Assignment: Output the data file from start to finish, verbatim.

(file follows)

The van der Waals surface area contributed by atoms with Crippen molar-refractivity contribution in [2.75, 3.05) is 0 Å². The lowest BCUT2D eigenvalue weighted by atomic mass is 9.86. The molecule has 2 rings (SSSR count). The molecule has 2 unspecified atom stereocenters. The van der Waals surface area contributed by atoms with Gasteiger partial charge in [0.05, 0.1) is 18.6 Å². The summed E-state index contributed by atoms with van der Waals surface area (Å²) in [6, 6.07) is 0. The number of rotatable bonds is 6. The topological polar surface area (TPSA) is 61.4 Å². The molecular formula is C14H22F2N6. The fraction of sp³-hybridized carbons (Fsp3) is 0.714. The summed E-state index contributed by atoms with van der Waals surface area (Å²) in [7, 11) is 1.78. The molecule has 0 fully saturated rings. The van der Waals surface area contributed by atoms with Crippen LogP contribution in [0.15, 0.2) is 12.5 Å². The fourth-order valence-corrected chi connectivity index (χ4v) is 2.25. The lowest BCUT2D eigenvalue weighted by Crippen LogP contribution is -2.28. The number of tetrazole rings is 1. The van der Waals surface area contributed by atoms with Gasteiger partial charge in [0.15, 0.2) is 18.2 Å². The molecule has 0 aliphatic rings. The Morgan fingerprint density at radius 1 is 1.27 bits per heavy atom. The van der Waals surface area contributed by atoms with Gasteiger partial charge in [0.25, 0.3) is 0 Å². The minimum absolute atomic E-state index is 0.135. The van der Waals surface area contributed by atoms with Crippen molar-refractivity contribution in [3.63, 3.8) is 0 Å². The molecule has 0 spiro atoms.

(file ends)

The van der Waals surface area contributed by atoms with Crippen molar-refractivity contribution in [2.75, 3.05) is 0 Å². The lowest BCUT2D eigenvalue weighted by atomic mass is 9.86. The molecule has 2 rings (SSSR count). The molecule has 2 unspecified atom stereocenters. The van der Waals surface area contributed by atoms with Gasteiger partial charge in [0.05, 0.1) is 18.6 Å². The summed E-state index contributed by atoms with van der Waals surface area (Å²) in [6, 6.07) is 0. The number of rotatable bonds is 6. The topological polar surface area (TPSA) is 61.4 Å². The molecular formula is C14H22F2N6. The fraction of sp³-hybridized carbons (Fsp3) is 0.714. The summed E-state index contributed by atoms with van der Waals surface area (Å²) in [7, 11) is 1.78. The molecule has 0 fully saturated rings. The van der Waals surface area contributed by atoms with Crippen LogP contribution in [0.15, 0.2) is 12.5 Å². The fourth-order valence-corrected chi connectivity index (χ4v) is 2.25. The lowest BCUT2D eigenvalue weighted by Crippen LogP contribution is -2.28. The number of tetrazole rings is 1. The van der Waals surface area contributed by atoms with Gasteiger partial charge in [0.15, 0.2) is 18.2 Å². The molecule has 0 aliphatic rings. The Morgan fingerprint density at radius 1 is 1.27 bits per heavy atom. The van der Waals surface area contributed by atoms with Gasteiger partial charge in [0.25, 0.3) is 0 Å². The minimum absolute atomic E-state index is 0.135. The van der Waals surface area contributed by atoms with Crippen molar-refractivity contribution in [3.63, 3.8) is 0 Å². The molecule has 0 spiro atoms.